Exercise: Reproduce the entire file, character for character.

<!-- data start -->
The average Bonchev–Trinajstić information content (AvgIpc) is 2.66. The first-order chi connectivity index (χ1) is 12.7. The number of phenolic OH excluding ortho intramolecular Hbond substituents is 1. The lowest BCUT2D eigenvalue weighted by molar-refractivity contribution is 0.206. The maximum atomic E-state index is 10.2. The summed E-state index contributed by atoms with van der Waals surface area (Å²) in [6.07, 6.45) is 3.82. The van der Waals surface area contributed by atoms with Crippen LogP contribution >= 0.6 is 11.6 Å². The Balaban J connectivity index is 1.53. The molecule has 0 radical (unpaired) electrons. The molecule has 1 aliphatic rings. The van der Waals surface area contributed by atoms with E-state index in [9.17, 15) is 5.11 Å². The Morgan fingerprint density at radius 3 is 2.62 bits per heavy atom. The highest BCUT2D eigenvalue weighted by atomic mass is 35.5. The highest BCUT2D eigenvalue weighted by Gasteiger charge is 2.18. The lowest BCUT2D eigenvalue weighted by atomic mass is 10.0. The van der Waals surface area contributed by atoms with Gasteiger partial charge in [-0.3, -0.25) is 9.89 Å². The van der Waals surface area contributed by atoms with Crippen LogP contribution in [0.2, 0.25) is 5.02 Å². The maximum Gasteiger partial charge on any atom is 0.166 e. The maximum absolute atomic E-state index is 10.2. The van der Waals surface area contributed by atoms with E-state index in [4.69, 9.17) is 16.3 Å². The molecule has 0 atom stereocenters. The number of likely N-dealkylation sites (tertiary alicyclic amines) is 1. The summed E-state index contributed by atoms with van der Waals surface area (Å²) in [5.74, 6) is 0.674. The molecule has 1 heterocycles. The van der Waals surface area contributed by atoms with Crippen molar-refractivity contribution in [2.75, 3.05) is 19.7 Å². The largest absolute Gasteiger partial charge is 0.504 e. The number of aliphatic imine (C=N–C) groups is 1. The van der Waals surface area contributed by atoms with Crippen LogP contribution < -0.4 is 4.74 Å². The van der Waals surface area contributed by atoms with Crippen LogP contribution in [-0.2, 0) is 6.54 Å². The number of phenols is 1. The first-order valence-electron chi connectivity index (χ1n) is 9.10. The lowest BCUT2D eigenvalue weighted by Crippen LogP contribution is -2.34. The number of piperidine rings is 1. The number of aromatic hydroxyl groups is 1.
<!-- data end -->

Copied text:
The average Bonchev–Trinajstić information content (AvgIpc) is 2.66. The first-order chi connectivity index (χ1) is 12.7. The number of phenolic OH excluding ortho intramolecular Hbond substituents is 1. The lowest BCUT2D eigenvalue weighted by molar-refractivity contribution is 0.206. The maximum atomic E-state index is 10.2. The summed E-state index contributed by atoms with van der Waals surface area (Å²) in [6.07, 6.45) is 3.82. The van der Waals surface area contributed by atoms with Crippen LogP contribution >= 0.6 is 11.6 Å². The Balaban J connectivity index is 1.53. The molecule has 0 radical (unpaired) electrons. The molecule has 1 aliphatic rings. The van der Waals surface area contributed by atoms with E-state index in [9.17, 15) is 5.11 Å². The Morgan fingerprint density at radius 3 is 2.62 bits per heavy atom. The highest BCUT2D eigenvalue weighted by atomic mass is 35.5. The highest BCUT2D eigenvalue weighted by Gasteiger charge is 2.18. The lowest BCUT2D eigenvalue weighted by atomic mass is 10.0. The van der Waals surface area contributed by atoms with Gasteiger partial charge in [-0.3, -0.25) is 9.89 Å². The van der Waals surface area contributed by atoms with Crippen LogP contribution in [0.2, 0.25) is 5.02 Å². The maximum Gasteiger partial charge on any atom is 0.166 e. The maximum absolute atomic E-state index is 10.2. The van der Waals surface area contributed by atoms with E-state index in [4.69, 9.17) is 16.3 Å². The molecule has 0 atom stereocenters. The number of likely N-dealkylation sites (tertiary alicyclic amines) is 1. The summed E-state index contributed by atoms with van der Waals surface area (Å²) in [5.74, 6) is 0.674. The molecule has 1 heterocycles. The van der Waals surface area contributed by atoms with Crippen molar-refractivity contribution in [2.75, 3.05) is 19.7 Å². The largest absolute Gasteiger partial charge is 0.504 e. The number of aliphatic imine (C=N–C) groups is 1. The van der Waals surface area contributed by atoms with Crippen LogP contribution < -0.4 is 4.74 Å². The van der Waals surface area contributed by atoms with Crippen LogP contribution in [-0.2, 0) is 6.54 Å². The number of phenols is 1. The first-order valence-electron chi connectivity index (χ1n) is 9.10. The lowest BCUT2D eigenvalue weighted by Crippen LogP contribution is -2.34. The number of piperidine rings is 1. The number of aromatic hydroxyl groups is 1.